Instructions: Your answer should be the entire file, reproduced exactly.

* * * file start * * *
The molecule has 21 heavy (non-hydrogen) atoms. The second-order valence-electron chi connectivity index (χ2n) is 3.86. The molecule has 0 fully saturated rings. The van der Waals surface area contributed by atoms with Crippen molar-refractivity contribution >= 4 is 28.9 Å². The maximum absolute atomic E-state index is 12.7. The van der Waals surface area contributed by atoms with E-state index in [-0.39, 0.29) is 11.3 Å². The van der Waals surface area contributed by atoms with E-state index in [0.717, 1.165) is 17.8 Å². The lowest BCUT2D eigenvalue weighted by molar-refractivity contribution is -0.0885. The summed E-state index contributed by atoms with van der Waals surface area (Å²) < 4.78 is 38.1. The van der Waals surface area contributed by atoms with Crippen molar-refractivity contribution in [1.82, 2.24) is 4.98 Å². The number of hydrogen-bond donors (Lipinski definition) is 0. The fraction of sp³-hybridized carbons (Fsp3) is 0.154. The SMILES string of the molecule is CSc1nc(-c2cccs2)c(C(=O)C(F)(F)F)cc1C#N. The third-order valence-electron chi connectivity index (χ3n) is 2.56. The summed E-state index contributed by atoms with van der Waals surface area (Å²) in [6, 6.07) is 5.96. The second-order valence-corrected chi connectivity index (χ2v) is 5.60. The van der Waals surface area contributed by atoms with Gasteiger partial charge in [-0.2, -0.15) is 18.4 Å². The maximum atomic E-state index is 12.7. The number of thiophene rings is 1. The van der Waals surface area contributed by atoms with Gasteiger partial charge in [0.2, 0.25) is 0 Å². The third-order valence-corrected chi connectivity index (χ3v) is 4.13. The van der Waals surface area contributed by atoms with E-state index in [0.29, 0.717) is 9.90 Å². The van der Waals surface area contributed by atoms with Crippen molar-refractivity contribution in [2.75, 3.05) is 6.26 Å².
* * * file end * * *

The molecule has 21 heavy (non-hydrogen) atoms. The second-order valence-electron chi connectivity index (χ2n) is 3.86. The molecule has 0 fully saturated rings. The van der Waals surface area contributed by atoms with Crippen molar-refractivity contribution >= 4 is 28.9 Å². The maximum absolute atomic E-state index is 12.7. The van der Waals surface area contributed by atoms with E-state index in [-0.39, 0.29) is 11.3 Å². The van der Waals surface area contributed by atoms with E-state index in [0.717, 1.165) is 17.8 Å². The lowest BCUT2D eigenvalue weighted by molar-refractivity contribution is -0.0885. The summed E-state index contributed by atoms with van der Waals surface area (Å²) < 4.78 is 38.1. The van der Waals surface area contributed by atoms with Crippen molar-refractivity contribution in [1.82, 2.24) is 4.98 Å². The number of hydrogen-bond donors (Lipinski definition) is 0. The fraction of sp³-hybridized carbons (Fsp3) is 0.154. The SMILES string of the molecule is CSc1nc(-c2cccs2)c(C(=O)C(F)(F)F)cc1C#N. The third-order valence-electron chi connectivity index (χ3n) is 2.56. The summed E-state index contributed by atoms with van der Waals surface area (Å²) in [6, 6.07) is 5.96. The second-order valence-corrected chi connectivity index (χ2v) is 5.60. The van der Waals surface area contributed by atoms with Gasteiger partial charge in [-0.2, -0.15) is 18.4 Å². The maximum atomic E-state index is 12.7. The number of thiophene rings is 1. The van der Waals surface area contributed by atoms with Gasteiger partial charge in [0.2, 0.25) is 0 Å². The third-order valence-corrected chi connectivity index (χ3v) is 4.13. The van der Waals surface area contributed by atoms with E-state index in [0.29, 0.717) is 9.90 Å². The van der Waals surface area contributed by atoms with Crippen molar-refractivity contribution in [2.75, 3.05) is 6.26 Å².